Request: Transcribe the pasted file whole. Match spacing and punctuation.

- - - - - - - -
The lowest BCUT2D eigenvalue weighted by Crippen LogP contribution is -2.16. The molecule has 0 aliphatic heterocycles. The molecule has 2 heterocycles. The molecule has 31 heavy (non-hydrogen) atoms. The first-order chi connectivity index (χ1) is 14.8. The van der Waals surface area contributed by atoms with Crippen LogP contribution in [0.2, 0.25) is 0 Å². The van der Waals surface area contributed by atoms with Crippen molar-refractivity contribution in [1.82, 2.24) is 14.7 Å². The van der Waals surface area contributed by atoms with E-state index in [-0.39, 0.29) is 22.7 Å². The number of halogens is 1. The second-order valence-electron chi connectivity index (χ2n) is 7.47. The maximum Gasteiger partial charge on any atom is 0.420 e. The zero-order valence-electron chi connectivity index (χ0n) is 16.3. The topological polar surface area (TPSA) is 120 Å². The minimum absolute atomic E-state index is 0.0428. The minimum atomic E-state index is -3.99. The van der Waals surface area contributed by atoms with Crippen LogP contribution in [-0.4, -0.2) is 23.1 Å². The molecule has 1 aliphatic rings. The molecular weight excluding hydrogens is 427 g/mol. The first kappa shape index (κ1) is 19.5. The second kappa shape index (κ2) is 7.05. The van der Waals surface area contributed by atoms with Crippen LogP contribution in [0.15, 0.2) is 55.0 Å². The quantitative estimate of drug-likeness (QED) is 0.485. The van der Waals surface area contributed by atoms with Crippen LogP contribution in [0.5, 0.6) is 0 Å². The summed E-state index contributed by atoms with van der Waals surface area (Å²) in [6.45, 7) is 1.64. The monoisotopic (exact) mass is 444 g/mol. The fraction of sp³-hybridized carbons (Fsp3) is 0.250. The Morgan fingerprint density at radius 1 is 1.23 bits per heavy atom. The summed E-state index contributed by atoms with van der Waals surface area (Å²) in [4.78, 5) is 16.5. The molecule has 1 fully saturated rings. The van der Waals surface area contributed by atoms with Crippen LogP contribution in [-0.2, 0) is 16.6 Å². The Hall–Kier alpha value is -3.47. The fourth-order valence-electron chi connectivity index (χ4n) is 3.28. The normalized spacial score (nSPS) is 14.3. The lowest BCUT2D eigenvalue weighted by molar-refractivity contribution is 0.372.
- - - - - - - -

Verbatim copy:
The lowest BCUT2D eigenvalue weighted by Crippen LogP contribution is -2.16. The molecule has 0 aliphatic heterocycles. The molecule has 2 heterocycles. The molecule has 31 heavy (non-hydrogen) atoms. The first-order chi connectivity index (χ1) is 14.8. The van der Waals surface area contributed by atoms with Crippen LogP contribution in [0.2, 0.25) is 0 Å². The van der Waals surface area contributed by atoms with Crippen molar-refractivity contribution in [1.82, 2.24) is 14.7 Å². The van der Waals surface area contributed by atoms with E-state index in [-0.39, 0.29) is 22.7 Å². The number of halogens is 1. The second-order valence-electron chi connectivity index (χ2n) is 7.47. The maximum Gasteiger partial charge on any atom is 0.420 e. The zero-order valence-electron chi connectivity index (χ0n) is 16.3. The topological polar surface area (TPSA) is 120 Å². The minimum absolute atomic E-state index is 0.0428. The minimum atomic E-state index is -3.99. The van der Waals surface area contributed by atoms with Crippen LogP contribution in [-0.4, -0.2) is 23.1 Å². The molecule has 1 aliphatic rings. The molecular weight excluding hydrogens is 427 g/mol. The first kappa shape index (κ1) is 19.5. The second kappa shape index (κ2) is 7.05. The van der Waals surface area contributed by atoms with Crippen LogP contribution in [0.15, 0.2) is 55.0 Å². The quantitative estimate of drug-likeness (QED) is 0.485. The van der Waals surface area contributed by atoms with Crippen LogP contribution in [0.5, 0.6) is 0 Å². The summed E-state index contributed by atoms with van der Waals surface area (Å²) in [6.45, 7) is 1.64. The monoisotopic (exact) mass is 444 g/mol. The fraction of sp³-hybridized carbons (Fsp3) is 0.250. The Morgan fingerprint density at radius 1 is 1.23 bits per heavy atom. The summed E-state index contributed by atoms with van der Waals surface area (Å²) in [4.78, 5) is 16.5. The molecule has 1 fully saturated rings. The van der Waals surface area contributed by atoms with Crippen LogP contribution in [-0.2, 0) is 16.6 Å². The Hall–Kier alpha value is -3.47. The fourth-order valence-electron chi connectivity index (χ4n) is 3.28. The normalized spacial score (nSPS) is 14.3. The lowest BCUT2D eigenvalue weighted by molar-refractivity contribution is 0.372.